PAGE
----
Dramatic, Ecstatic Klezmatics Bring Danceable Joy to the Mahaiwe
By Robert Burke Warren
When trumpeter-composer Frank London formed the Klezmatics in the East Village in 1986, he and his bandmates sought to revitalize and update klezmer music, the Yiddish folk/American jazz amalgam popular in the late 19th and early 20th centuries. At the band’s first gigs, the mix of young and old faces in the crowds showed them they were on the right track; elders lovingly recalled the once-dominant Lower East Side Yiddish culture, forgotten as many post World War II immigrant Jews assimilated into American culture. Meanwhile, youngsters tapped into an imperiled heritage, all while everyone got sweaty. Twenty-seven years on, the Klezmatics boast ten CDs, an international touring schedule, bookings on The Late Show with David Letterman and A Prairie Home Companion, stages and studios shared with famed violinist Itzhak Perlman, and a Grammy for their 2006 CD Wonder Wheel. So… mazel tov, already. But they’re hardly finished. Fresh from stints in Sweden and Vienna, the renowned live act brings their “wild, mystical, provocative, reflective and ecstatically danceable” tunes to the Mahaiwe Performing Arts Center on Saturday, November 16 at 8 p.m., presented by the Yiddish Book Center as part of “Yidstock: The Festival of New Yiddish Music.” It’ll be a stop on an ever-changing, revelatory journey. (Photo above: Joshua Kessler.)
“When I first started playing klezmer,” Frank London says from his East Village apartment, “the audience would include old people talking about the old days in New York or Europe. Now, middle-aged people talk about their parents playing our music when they were young. That’s a real transformation.”
London sees the Klezmatics’ continued success in several lights. “We’ve not only presented old music in a new way, we’ve found aspects of our cultural heritage that aren’t so widely known. From the very beginning, we’ve had an integral relationship with archives and research, trying to find new old sources, new old music. There’s a researcher in each of us. In fact, [Klezmatics singer-guitarist-pianist-accordionist] Lorin Sklamberg has worked for years as a sound archivist at YIVO, the Yiddish Institute for Research.”
For those who wonder how the Klezmatics went about updating klezmer, which, in its original form, is very old-world, London says, “We put forth a consistent and coherent political and aesthetic Yiddish/klezmer music that embraces our political values—supporting gay rights, workers’ rights, human rights, universal religious and spiritual values expressed through particular art forms. We eschew the aspects of Yiddish/Jewish culture that are nostalgic, tacky, kitschy, nationalistic and misogynistic. We’ve shown a way for people to embrace Yiddish culture on their own terms, as a living, breathing part of our world and its political and aesthetic landscape.”
This approach provides the Klezmatics a particularly broad range of gig possibilities. In a given year, they’ll play festivals in Europe, rock clubs in the U.S., schools, theaters, cultural centers, private functions, and museums.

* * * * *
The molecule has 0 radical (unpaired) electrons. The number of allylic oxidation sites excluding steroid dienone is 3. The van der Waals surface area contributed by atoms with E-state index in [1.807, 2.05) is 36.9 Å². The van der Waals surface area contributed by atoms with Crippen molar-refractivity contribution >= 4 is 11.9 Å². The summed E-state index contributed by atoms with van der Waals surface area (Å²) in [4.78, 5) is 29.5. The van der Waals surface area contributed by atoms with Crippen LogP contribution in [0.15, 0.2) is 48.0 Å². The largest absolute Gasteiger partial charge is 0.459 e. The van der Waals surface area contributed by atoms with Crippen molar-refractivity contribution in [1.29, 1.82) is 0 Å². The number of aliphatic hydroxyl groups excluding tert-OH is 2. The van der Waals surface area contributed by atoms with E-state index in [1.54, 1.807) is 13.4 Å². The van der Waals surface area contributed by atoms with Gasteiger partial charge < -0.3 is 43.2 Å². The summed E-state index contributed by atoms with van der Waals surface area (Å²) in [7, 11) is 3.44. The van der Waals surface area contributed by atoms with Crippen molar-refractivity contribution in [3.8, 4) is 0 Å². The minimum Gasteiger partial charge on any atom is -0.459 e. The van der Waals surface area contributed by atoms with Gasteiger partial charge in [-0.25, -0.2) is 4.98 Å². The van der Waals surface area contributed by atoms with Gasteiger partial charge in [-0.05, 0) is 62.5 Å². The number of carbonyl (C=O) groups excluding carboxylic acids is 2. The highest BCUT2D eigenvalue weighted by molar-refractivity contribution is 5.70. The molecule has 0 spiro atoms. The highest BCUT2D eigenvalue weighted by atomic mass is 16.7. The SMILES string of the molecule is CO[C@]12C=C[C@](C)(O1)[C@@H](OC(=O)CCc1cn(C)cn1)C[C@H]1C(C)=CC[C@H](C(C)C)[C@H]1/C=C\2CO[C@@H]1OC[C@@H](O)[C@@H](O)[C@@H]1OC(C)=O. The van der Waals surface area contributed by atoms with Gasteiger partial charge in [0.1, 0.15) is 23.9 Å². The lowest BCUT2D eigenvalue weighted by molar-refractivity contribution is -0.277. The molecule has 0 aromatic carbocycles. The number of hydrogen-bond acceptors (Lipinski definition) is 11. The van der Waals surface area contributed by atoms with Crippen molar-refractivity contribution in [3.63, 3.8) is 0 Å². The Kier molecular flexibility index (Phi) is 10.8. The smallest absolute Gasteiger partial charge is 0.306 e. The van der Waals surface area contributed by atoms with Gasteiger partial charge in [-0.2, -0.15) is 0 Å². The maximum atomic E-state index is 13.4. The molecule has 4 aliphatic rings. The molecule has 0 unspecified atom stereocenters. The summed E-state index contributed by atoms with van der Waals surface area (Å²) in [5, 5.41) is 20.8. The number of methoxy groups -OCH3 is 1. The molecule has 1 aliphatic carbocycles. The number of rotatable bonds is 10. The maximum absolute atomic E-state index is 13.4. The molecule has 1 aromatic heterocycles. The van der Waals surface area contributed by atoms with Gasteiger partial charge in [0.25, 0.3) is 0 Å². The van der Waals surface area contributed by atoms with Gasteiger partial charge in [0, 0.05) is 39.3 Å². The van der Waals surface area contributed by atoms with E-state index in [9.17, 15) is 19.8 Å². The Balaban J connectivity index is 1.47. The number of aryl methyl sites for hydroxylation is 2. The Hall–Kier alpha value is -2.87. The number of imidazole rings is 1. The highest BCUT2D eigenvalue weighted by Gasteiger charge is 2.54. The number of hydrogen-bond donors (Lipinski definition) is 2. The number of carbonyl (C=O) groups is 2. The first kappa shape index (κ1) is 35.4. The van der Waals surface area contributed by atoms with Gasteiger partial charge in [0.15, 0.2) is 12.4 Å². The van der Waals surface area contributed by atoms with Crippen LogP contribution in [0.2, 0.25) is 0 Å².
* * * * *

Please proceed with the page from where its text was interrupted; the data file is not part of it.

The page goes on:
London is still buzzing from a recent engagement at the Museum of the History of Polish Jews in Warsaw, Poland. The Klezmatics created musical accompaniment for Letters To Afar, a YIVO-sponsored video installation by Hungarian artist Péter Forgács. “American Polish Jews went back to visit their families in Poland in the 20s and 30s,” London says. “The exhibit is largely their home movies, that’s the raw material; it’s found footage. And of course, we’re a dance band, but Forgács wanted ambient, minimalist, unchanging music. It forced us to re-look at how we approach stuff, get a fresh look at things. It’s an extraordinary exhibition.”
London says they may play a bit of that at the Mahaiwe. They’ll certainly dip into their extensive back catalog, packed with traditional tunes evoking Ashkenazi weddings, horas, dances with Roma around fires in the old country, as well as more modern fare, featuring Woody Guthrie lyrics given to them by Nora Guthrie (the entirety of Wonder Wheel), plus… who knows? As-yet-unheard material, certainly, the fruits of recent discoveries in the archives of the New York Public Library, where London and Co. were granted unprecedented access. “It’s yet another treasure trove of Yiddish material,” London says, still excited after all these years. “It’s great. We’re looking through scores of operettas, Yiddish theater pieces from the teens, ‘20s, and ‘30s. We’ve found sources of tunes we know, so it’s an affirmation.”
After a quarter century, does any specific gig stand out in London’s memory? “Not really,” he says, laughing. “Although there was the show in Massachusetts where we met Nora Guthrie, or the one we where we met Holly Near and the Weavers’ Ronnie Gilbert, or when we were the first Jewish band to play in post-communist Hungary… or our last concert in Vienna. That was as stunning as any we’ve done. That transformation of sound into energy always works. It’s a rediscovery every time if done right, a re-transmission of the material, and people experience it anew.”
Saturday, November 16, 8 p.m.
The Mahaiwe Performing Arts Center
14 Castle Street
Great Barrington, MA